ST. LOUIS (KMOV.com) -- A St. Louis woman who thought she had the hottest tickets in town to see Paul McCartney not only missed the concert, she’s out nearly $3,500.
Marsha Gajewski purchased four 13th row floor tickets online from Bargain Seats Online shortly after it was announced that McCartney would be performing at the Scotttrade Center November 11. Gajewski said she and three friends wanted to honor her late brother.
“He loved the Beatles. It was his whole life,” she said.
Gajewski received a FedEx package that contained instructions for her to pick up her tickets from the will call window at Scotttrade the night of the concert. The package did not come from Bargain Seats Online, but from another company called Tickets in Time Online.
Gajewski followed the instructions. The night of the concert, she arrived at the will call window an hour early to claim the tickets. But the employees said there were no tickets in her name. So she called the emergency numbers listed on her instruction sheet.
“They keep hanging up on me. Nobody will talk to me. And I’ve got it in black in white saying my tickets will be there,” Gajewski said.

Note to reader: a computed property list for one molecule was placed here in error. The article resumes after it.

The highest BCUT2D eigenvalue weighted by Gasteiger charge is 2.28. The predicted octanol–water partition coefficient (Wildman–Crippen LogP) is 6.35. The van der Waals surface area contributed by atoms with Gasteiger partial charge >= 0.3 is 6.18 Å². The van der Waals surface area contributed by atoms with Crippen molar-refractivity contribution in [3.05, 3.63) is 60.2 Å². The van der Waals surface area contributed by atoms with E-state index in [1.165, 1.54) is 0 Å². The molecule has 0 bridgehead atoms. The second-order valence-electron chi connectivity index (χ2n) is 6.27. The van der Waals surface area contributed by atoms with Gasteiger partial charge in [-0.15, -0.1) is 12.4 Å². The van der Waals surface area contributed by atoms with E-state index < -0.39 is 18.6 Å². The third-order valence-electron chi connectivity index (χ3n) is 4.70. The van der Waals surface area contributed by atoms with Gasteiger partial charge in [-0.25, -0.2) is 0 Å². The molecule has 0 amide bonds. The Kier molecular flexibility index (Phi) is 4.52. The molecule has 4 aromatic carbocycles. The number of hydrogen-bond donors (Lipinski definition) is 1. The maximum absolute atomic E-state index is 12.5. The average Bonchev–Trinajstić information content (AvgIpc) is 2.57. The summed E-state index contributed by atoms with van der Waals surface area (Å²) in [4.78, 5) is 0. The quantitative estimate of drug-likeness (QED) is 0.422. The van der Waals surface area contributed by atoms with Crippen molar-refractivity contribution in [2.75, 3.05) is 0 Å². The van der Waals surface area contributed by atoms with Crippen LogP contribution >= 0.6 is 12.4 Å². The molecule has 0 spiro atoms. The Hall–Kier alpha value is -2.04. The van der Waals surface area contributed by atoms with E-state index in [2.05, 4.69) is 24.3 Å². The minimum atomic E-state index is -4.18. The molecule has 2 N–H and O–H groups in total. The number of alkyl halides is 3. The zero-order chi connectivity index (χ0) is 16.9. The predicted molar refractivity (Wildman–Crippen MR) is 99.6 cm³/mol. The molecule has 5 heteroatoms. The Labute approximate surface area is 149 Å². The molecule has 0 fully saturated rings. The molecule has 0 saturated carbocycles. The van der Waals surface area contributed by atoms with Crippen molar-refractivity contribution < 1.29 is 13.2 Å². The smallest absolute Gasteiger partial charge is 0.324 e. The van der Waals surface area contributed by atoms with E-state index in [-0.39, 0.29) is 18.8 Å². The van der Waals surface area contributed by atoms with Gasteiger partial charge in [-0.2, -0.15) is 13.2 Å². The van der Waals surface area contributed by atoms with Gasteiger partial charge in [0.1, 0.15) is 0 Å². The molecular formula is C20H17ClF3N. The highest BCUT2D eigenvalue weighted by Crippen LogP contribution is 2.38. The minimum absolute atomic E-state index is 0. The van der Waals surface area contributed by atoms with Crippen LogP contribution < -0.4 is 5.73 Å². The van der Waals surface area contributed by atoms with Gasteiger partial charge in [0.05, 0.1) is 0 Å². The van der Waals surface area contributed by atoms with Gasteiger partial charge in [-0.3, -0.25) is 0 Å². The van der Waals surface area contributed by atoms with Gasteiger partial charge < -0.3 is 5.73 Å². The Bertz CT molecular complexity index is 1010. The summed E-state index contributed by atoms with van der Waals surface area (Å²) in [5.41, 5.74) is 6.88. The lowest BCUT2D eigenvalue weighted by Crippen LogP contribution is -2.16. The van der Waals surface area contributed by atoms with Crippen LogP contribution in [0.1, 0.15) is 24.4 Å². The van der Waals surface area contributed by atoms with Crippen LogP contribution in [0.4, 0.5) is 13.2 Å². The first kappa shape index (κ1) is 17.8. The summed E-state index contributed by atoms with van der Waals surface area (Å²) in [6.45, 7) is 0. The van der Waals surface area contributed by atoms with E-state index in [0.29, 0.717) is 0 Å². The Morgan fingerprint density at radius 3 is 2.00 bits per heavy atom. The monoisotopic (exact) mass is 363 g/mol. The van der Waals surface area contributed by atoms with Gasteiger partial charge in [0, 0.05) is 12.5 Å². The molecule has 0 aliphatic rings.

Gajewski missed the concert, and is demanding a refund and an explanation.
“It’s really hurtful. Because you know, you expect to go see something. And you expect people to be honest. And people aren’t honest anymore,” she said. “It’s crazy, there are no words to say how devastating it is.”
She contacted the St. Louis Better Business Bureau, which says neither Bargain Seats nor Omaha-based Tickets in Time Online has good reputation.
“Both of them are concerns for us, which is why both of them have ‘F’ grades with us,” BBB Investigator Bill Smith said.
Smith said the BBB has received almost a hundred complaints for Tickets in Time since January 2011. He said Gajewski’s experience highlights the importance of researching online companies before making a purchase. He added that customers need to be careful about their method of payment.
“We say this all the time. Pay by credit card whenever possible. This was paid via a debit card, which is going to make it a lot more difficult for her to get her money back,” Smith said. A credit card payment, he said, can always be challenged.
Smith said he has emailed and called both companies multiple times about Gajewski’s experience, but has received no response.
Gajewski is hoping for an explanation and a refund. What was supposed to be a night to remember ended up being a nightmare, she said.
“I was crying. I didn’t get to see Paul McCartney,” she said. “I’m out $3,500. And these people are getting away with it.”